School & District Management Opinion

National Standards and Local Control

By Jill Berkowicz & Ann Myers — April 28, 2016 5 min read
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After getting through the vitriol that has characterized the behavior of some of the candidates this election process, once the smoke clears, issues of great importance remain and must be addressed. For educators, the issue of federal or state control over education is important, very important. On the surface and in the context of history, state and local control of education makes sense. The state and local control argument is rooted in the Constitution, is embedded in laws about governance and finance, and is regulated in curriculum, graduation requirements, and teacher certification and almost all operational aspects of schooling. For better or for worse, this state/ local mix has allowed for distinctions among communities, urban or centralized or regional districts varied by states, some districts became wealthy while others remained poor, and so on. The quality of education offered varies greatly among those communities.

The federal relationship to public education has happened more recently. Spurred on by global competition from Sputnik to international comparisons on math and science achievement, federal policy has connected money to mandates. According to the US Department of Education website, 87.7% of the money schools receive nationally is from non-federal sources.

Education is primarily a State and local responsibility in the United States. It is States and communities, as well as public and private organizations of all kinds, that establish schools and colleges, develop curricula, and determine requirements for enrollment and graduation. The structure of education finance in America reflects this predominant State and local role. Of an estimated $1.15 trillion being spent nationwide on education at all levels for school year 2011-2012, a substantial majority will come from State, local, and private sources. This is especially true at the elementary and secondary level, where about 87.7 percent of the funds will come from non-Federal sources.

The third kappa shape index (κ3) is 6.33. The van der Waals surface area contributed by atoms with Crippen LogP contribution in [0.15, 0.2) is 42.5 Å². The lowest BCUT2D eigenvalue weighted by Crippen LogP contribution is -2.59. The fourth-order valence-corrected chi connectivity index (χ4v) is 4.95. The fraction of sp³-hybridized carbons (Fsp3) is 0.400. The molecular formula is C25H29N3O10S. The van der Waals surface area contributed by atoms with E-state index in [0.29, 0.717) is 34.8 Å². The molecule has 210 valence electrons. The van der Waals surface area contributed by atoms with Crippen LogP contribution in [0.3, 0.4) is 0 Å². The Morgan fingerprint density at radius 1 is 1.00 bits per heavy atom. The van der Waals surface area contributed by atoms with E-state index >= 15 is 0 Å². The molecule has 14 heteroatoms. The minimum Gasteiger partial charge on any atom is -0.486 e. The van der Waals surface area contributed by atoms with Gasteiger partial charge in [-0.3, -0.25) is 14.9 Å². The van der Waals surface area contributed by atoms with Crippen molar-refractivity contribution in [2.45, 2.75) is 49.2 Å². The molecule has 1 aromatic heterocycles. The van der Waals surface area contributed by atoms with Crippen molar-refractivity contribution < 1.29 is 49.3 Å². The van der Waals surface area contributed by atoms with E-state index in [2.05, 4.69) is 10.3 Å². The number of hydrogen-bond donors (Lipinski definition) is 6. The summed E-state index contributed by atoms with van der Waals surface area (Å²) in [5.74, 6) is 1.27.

That means the Federal contribution to elementary and secondary education is about 10.8 percent, which includes funds not only from the Department of Education (ED) but also from other Federal agencies, such as the Department of Health and Human Services’ Head Start program and the Department of Agriculture’s School Lunch program.

But, common core and related assessments have ignited a misunderstanding of the federal role that candidates seem to be holding. The popular current view of the federal government’s role in education is attached to a disdain for the common core and the standardized tests required to measure their acquisition. It is good practice to examine the facts.

Common Core as a State Level Initiative
Common core began when then Arizona Governor Janet Napolitano served as chair of the National Governors’ Association. As is the role of the chair, she created an initiative for the year. An article in USNews.com reported:

So Napolitano created a task force - composed of commissioners of education, governors, corporate chief executive officers and recognized experts in higher education - which in December 2008 released a report that Linn says would eventually serve as the building blocks of what became known as the Common Core State Standards...

...Rick Hess, a resident scholar and director of education policy studies at the American Enterprise Institute, says the Common Core standards also have roots in No Child Left Behind. Under the President George W. Bush-era education law, the federal government required states to test, disaggregate and report data on student performance, but allowed states to continue deciding on their own which standards and tests to use.